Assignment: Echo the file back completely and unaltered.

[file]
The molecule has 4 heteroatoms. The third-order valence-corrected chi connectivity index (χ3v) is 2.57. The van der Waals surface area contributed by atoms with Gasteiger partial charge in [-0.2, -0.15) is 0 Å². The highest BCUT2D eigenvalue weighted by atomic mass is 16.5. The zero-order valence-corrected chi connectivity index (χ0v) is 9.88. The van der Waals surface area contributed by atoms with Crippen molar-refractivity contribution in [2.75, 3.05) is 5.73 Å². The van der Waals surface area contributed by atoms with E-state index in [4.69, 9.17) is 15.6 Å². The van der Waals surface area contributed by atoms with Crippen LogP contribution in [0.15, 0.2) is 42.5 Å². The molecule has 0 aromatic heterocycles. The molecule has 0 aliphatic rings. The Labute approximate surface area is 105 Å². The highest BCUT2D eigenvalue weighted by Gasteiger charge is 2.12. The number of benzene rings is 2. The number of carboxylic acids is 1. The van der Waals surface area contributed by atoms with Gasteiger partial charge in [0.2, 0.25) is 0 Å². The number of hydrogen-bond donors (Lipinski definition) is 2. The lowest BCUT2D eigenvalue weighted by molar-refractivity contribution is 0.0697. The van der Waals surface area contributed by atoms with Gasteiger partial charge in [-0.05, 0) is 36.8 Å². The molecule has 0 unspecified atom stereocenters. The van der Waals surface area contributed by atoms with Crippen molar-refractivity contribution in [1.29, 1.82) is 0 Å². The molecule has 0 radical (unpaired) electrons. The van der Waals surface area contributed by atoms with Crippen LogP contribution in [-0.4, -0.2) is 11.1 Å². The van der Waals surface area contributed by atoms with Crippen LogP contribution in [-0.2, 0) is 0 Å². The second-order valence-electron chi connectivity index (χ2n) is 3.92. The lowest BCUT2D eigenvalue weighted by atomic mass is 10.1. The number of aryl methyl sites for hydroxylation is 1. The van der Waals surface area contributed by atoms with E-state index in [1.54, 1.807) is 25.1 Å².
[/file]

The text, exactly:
The molecule has 4 heteroatoms. The third-order valence-corrected chi connectivity index (χ3v) is 2.57. The van der Waals surface area contributed by atoms with Gasteiger partial charge in [-0.2, -0.15) is 0 Å². The highest BCUT2D eigenvalue weighted by atomic mass is 16.5. The zero-order valence-corrected chi connectivity index (χ0v) is 9.88. The van der Waals surface area contributed by atoms with Crippen molar-refractivity contribution in [2.75, 3.05) is 5.73 Å². The van der Waals surface area contributed by atoms with E-state index in [4.69, 9.17) is 15.6 Å². The van der Waals surface area contributed by atoms with Crippen LogP contribution in [0.15, 0.2) is 42.5 Å². The molecule has 0 aromatic heterocycles. The molecule has 0 aliphatic rings. The Labute approximate surface area is 105 Å². The highest BCUT2D eigenvalue weighted by Gasteiger charge is 2.12. The number of benzene rings is 2. The number of carboxylic acids is 1. The van der Waals surface area contributed by atoms with Gasteiger partial charge in [0.2, 0.25) is 0 Å². The number of hydrogen-bond donors (Lipinski definition) is 2. The lowest BCUT2D eigenvalue weighted by molar-refractivity contribution is 0.0697. The van der Waals surface area contributed by atoms with Gasteiger partial charge in [-0.05, 0) is 36.8 Å². The molecule has 0 unspecified atom stereocenters. The van der Waals surface area contributed by atoms with Crippen molar-refractivity contribution in [1.29, 1.82) is 0 Å². The molecule has 0 radical (unpaired) electrons. The van der Waals surface area contributed by atoms with Crippen LogP contribution in [-0.4, -0.2) is 11.1 Å². The van der Waals surface area contributed by atoms with Crippen LogP contribution in [-0.2, 0) is 0 Å². The second-order valence-electron chi connectivity index (χ2n) is 3.92. The lowest BCUT2D eigenvalue weighted by atomic mass is 10.1. The number of aryl methyl sites for hydroxylation is 1. The van der Waals surface area contributed by atoms with E-state index in [1.54, 1.807) is 25.1 Å².